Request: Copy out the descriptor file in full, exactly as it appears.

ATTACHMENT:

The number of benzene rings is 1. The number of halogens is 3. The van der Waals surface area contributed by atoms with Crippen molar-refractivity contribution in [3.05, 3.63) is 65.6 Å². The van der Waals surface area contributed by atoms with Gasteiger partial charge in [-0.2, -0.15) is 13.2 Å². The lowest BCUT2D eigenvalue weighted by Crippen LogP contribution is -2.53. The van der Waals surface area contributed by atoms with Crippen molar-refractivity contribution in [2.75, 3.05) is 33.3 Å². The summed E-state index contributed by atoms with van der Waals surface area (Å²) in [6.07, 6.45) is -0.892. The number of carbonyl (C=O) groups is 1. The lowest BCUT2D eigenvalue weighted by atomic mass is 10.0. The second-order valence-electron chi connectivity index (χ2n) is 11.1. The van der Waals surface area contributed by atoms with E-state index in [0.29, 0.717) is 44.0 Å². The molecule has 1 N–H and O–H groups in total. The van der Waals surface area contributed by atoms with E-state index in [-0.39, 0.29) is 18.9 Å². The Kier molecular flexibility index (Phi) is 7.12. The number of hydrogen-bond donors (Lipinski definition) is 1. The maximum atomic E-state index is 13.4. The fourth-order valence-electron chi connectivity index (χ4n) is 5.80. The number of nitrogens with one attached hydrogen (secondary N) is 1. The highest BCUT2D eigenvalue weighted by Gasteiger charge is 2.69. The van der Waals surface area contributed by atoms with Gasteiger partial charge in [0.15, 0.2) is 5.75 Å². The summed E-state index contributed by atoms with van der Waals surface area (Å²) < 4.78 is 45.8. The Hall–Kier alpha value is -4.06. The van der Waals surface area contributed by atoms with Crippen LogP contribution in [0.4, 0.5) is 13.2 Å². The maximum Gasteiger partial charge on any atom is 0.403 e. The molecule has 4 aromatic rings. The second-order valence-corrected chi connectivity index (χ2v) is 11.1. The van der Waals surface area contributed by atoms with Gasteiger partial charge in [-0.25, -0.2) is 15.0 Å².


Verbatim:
The number of benzene rings is 1. The number of halogens is 3. The van der Waals surface area contributed by atoms with Crippen molar-refractivity contribution in [3.05, 3.63) is 65.6 Å². The van der Waals surface area contributed by atoms with Gasteiger partial charge in [-0.2, -0.15) is 13.2 Å². The lowest BCUT2D eigenvalue weighted by Crippen LogP contribution is -2.53. The van der Waals surface area contributed by atoms with Crippen molar-refractivity contribution in [2.75, 3.05) is 33.3 Å². The summed E-state index contributed by atoms with van der Waals surface area (Å²) in [6.07, 6.45) is -0.892. The number of carbonyl (C=O) groups is 1. The lowest BCUT2D eigenvalue weighted by atomic mass is 10.0. The second-order valence-electron chi connectivity index (χ2n) is 11.1. The van der Waals surface area contributed by atoms with E-state index in [0.29, 0.717) is 44.0 Å². The molecule has 1 N–H and O–H groups in total. The van der Waals surface area contributed by atoms with E-state index in [-0.39, 0.29) is 18.9 Å². The Kier molecular flexibility index (Phi) is 7.12. The number of hydrogen-bond donors (Lipinski definition) is 1. The maximum atomic E-state index is 13.4. The fourth-order valence-electron chi connectivity index (χ4n) is 5.80. The number of nitrogens with one attached hydrogen (secondary N) is 1. The highest BCUT2D eigenvalue weighted by Gasteiger charge is 2.69. The van der Waals surface area contributed by atoms with Gasteiger partial charge in [0.15, 0.2) is 5.75 Å². The summed E-state index contributed by atoms with van der Waals surface area (Å²) < 4.78 is 45.8. The Hall–Kier alpha value is -4.06. The van der Waals surface area contributed by atoms with Crippen LogP contribution in [0.4, 0.5) is 13.2 Å². The maximum Gasteiger partial charge on any atom is 0.403 e. The molecule has 4 aromatic rings. The second-order valence-corrected chi connectivity index (χ2v) is 11.1. The van der Waals surface area contributed by atoms with Gasteiger partial charge in [-0.25, -0.2) is 15.0 Å².